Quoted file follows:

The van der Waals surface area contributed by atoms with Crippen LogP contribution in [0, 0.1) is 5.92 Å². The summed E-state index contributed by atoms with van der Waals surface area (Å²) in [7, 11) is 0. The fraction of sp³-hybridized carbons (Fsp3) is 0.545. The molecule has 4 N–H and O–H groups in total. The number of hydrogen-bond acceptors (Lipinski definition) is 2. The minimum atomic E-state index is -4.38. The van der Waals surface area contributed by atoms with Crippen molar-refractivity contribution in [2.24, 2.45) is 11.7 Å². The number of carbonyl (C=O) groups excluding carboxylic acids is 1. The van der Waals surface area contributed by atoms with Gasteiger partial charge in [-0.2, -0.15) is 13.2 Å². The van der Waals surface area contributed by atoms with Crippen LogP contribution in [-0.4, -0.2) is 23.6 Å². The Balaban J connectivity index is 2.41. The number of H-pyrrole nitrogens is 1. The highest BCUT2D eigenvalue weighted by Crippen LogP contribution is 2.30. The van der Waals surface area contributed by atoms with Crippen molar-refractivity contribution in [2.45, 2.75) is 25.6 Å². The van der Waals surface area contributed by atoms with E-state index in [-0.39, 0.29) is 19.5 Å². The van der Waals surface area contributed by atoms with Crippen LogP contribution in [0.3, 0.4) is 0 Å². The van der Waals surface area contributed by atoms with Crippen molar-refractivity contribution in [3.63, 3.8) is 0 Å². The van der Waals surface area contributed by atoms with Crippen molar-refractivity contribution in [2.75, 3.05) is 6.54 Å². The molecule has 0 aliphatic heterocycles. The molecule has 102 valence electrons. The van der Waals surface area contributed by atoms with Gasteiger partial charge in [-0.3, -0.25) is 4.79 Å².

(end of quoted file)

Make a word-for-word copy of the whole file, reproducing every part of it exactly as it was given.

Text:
The van der Waals surface area contributed by atoms with Crippen LogP contribution in [0, 0.1) is 5.92 Å². The summed E-state index contributed by atoms with van der Waals surface area (Å²) in [7, 11) is 0. The fraction of sp³-hybridized carbons (Fsp3) is 0.545. The molecule has 4 N–H and O–H groups in total. The number of hydrogen-bond acceptors (Lipinski definition) is 2. The minimum atomic E-state index is -4.38. The van der Waals surface area contributed by atoms with Crippen molar-refractivity contribution in [2.24, 2.45) is 11.7 Å². The number of carbonyl (C=O) groups excluding carboxylic acids is 1. The van der Waals surface area contributed by atoms with Gasteiger partial charge in [-0.2, -0.15) is 13.2 Å². The van der Waals surface area contributed by atoms with Crippen LogP contribution in [-0.4, -0.2) is 23.6 Å². The Balaban J connectivity index is 2.41. The number of H-pyrrole nitrogens is 1. The highest BCUT2D eigenvalue weighted by Crippen LogP contribution is 2.30. The van der Waals surface area contributed by atoms with Crippen molar-refractivity contribution in [2.45, 2.75) is 25.6 Å². The van der Waals surface area contributed by atoms with E-state index in [-0.39, 0.29) is 19.5 Å². The van der Waals surface area contributed by atoms with Crippen LogP contribution in [0.3, 0.4) is 0 Å². The van der Waals surface area contributed by atoms with Crippen molar-refractivity contribution in [3.63, 3.8) is 0 Å². The van der Waals surface area contributed by atoms with Crippen molar-refractivity contribution in [2.75, 3.05) is 6.54 Å². The molecule has 0 aliphatic heterocycles. The molecule has 102 valence electrons. The van der Waals surface area contributed by atoms with Gasteiger partial charge in [-0.3, -0.25) is 4.79 Å².